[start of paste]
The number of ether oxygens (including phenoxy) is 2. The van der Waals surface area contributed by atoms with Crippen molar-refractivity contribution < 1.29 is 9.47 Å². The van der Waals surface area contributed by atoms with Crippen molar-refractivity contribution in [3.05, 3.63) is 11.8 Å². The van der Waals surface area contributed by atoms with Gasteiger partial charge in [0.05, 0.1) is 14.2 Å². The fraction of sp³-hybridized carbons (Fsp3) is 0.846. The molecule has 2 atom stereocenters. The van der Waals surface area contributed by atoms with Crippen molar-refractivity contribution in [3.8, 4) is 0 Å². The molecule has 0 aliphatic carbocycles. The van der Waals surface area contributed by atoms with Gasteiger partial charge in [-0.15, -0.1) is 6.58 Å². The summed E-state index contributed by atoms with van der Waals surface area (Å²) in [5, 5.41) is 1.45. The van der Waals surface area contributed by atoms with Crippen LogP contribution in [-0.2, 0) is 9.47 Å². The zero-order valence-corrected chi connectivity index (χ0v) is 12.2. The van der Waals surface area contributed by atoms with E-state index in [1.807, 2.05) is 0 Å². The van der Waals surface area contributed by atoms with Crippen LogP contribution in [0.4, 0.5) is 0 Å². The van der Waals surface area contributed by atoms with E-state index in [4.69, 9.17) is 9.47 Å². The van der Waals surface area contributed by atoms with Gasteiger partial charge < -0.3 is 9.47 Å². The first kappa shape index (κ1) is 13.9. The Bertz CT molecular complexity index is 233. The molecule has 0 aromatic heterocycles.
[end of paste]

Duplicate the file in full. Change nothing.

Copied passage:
The number of ether oxygens (including phenoxy) is 2. The van der Waals surface area contributed by atoms with Crippen molar-refractivity contribution < 1.29 is 9.47 Å². The van der Waals surface area contributed by atoms with Crippen molar-refractivity contribution in [3.05, 3.63) is 11.8 Å². The van der Waals surface area contributed by atoms with Gasteiger partial charge in [0.05, 0.1) is 14.2 Å². The fraction of sp³-hybridized carbons (Fsp3) is 0.846. The molecule has 2 atom stereocenters. The van der Waals surface area contributed by atoms with Crippen molar-refractivity contribution in [3.8, 4) is 0 Å². The molecule has 0 aliphatic carbocycles. The van der Waals surface area contributed by atoms with Gasteiger partial charge in [-0.15, -0.1) is 6.58 Å². The summed E-state index contributed by atoms with van der Waals surface area (Å²) in [5, 5.41) is 1.45. The van der Waals surface area contributed by atoms with Crippen LogP contribution in [-0.2, 0) is 9.47 Å². The zero-order valence-corrected chi connectivity index (χ0v) is 12.2. The van der Waals surface area contributed by atoms with E-state index in [1.807, 2.05) is 0 Å². The van der Waals surface area contributed by atoms with Crippen LogP contribution in [0.4, 0.5) is 0 Å². The van der Waals surface area contributed by atoms with E-state index in [4.69, 9.17) is 9.47 Å². The van der Waals surface area contributed by atoms with Gasteiger partial charge < -0.3 is 9.47 Å². The first kappa shape index (κ1) is 13.9. The Bertz CT molecular complexity index is 233. The molecule has 0 aromatic heterocycles.